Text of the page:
Rhinoceros beetles are a class of scarab beetles and are well-known for their distinguishing ‘horns’.
Did You Know?
Beetles are classified as the ‘coleoptera’ order in scientific classification. This word comes from the old Greek words koleos, meaning ‘sheath’, and pteron, meaning ‘wing’. This is due to the arrangement of wings in beetles, in which the hardened front pair of wings sheaths the back pair, which is the one actually used for flying.
Rhinoceros beetles are some of the most famous insects in the world. They are defined as being part of the subfamily Dynastinae, which is part of the family Scarabaeidae. A more detailed classification is given below:
The Dynastinae subfamily is further divided into 6-8 tribes, with particular classifications favored by particular researchers with no universal consensus (many of the tribes were named more than 150 years ago and modern methods of classification sometimes conflict with the criteria used back then). They are found all over the world except in the polar regions.
Rhinoceros beetles are among the largest insects in the world and certainly are the largest beetles. Many species are more than 6 inches long, while the larvae of the Goliath beetle (Megasoma actaeon) can grow to more than 110 grams in weight. The adult Goliath beetle itself, along with the elephant beetle (M. elephas), is one of the largest insects in the world, all criteria considered; it could be the heaviest adult insect, with individuals possibly exceeding 90-100 g.
Many rhinoceros beetles are more than 3-4 inches long, and can weigh up to 30-40 grams. These beetles are also exceptionally strong, with the Hercules beetle having been observed to lift 850 times its own body weight.
Rhino beetles are covered in a hard sheath. As mentioned before, their front wings form a protective covering for their rear wings. Because of their size, most rhinoceros beetles are not good fliers, and instead, rely on camouflage to stay safe. For this reason, they stay under logs or in the dark undergrowth to keep away from their few predators. Some rhino beetles can produce a hissing sound by rubbing their front wings against their abdomens. This is a warning sign if the beetle is persistently disturbed.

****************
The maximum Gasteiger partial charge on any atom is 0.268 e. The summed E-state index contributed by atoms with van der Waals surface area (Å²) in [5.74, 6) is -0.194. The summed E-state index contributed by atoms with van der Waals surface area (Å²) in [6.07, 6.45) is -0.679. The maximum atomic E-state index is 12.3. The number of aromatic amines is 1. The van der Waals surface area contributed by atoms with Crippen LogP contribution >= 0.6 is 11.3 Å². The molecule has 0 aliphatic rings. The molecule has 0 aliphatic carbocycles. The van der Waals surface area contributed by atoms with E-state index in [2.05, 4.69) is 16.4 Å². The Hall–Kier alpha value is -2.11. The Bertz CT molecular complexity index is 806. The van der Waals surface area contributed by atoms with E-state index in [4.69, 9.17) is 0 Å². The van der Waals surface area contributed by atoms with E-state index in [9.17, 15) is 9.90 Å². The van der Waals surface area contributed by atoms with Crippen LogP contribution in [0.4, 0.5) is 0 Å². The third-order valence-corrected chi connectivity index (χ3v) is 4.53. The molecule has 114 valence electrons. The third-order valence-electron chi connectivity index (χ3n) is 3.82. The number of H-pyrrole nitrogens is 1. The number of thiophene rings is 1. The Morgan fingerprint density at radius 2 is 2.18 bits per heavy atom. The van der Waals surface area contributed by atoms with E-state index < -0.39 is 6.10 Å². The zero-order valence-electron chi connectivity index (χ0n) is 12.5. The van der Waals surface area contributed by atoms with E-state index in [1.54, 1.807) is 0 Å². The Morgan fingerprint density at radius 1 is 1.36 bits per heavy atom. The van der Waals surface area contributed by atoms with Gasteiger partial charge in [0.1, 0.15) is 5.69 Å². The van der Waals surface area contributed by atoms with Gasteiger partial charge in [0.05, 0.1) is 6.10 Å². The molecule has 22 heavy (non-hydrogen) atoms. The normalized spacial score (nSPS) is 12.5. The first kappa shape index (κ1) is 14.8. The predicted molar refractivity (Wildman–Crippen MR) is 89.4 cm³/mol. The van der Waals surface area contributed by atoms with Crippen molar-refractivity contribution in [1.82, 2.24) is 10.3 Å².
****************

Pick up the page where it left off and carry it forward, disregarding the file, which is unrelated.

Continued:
The horn-like appendage is undoubtedly the most conspicuous physical characteristic of rhinoceros beetles and is the source of their name. Only the males have the horns, which are used in fights between rival males and sometimes for digging underground.
According to a study published in the journal Science, the length of the horn is directly related to the state of nutrition experienced by the male beetle while growing up. This is why the horn has evolved to be so important in mating displays. This is due to the fact that tissues in the horn are much more sensitive to insulin-like growth factors (IGFs) than elsewhere in the body. IGFs are responsible for growth in most complex organisms, and their levels rely on nutrition. To test this idea, the scientists disabled the gene that activated the IGF pathway in these beetles. The horns in the beetles without the gene were 16% smaller than the horns on the beetles who could use the IGF pathway. For comparison, the difference in wing size was only 2%.
Female rhinoceros beetles lay around 50 eggs (may differ between species). These beetles have a very long larval stage, sometimes extending to more than 3 years. The larvae mostly eat rotten wood. After that, the larvae pupate; in some species they emerge as fully formed adults, while in some, they emerge as nymphs and undergo several further stages, called instars, to reach adulthood. The adults eat plant nectar, sap, and fruits. Adult beetles eat significantly less frequently than their larvae, and certainly much less than their size may suggest. These tough and well-armored beetles live for 2-3 years, though the females die soon after reproduction.
The following images show each stage in the life cycle of a Hercules beetle. The first image is a larva, the second is a nymph, and the third is the adult.
Interaction with Humans
Rhinoceros beetles are popular as pets, particularly in eastern Asia. Despite their size, they can’t sting or bite. They are also quite clean pets, with no mess to clean up in their wake.
In the same region, male beetles are used as combatants in gambling fights, due to their large size and tendency to attack other males.
Some are also eaten in many parts of the world, though the larvae are usually preferred over adults. The larvae are reported to carry proportionally more protein than popular sources of protein such as meat or legumes.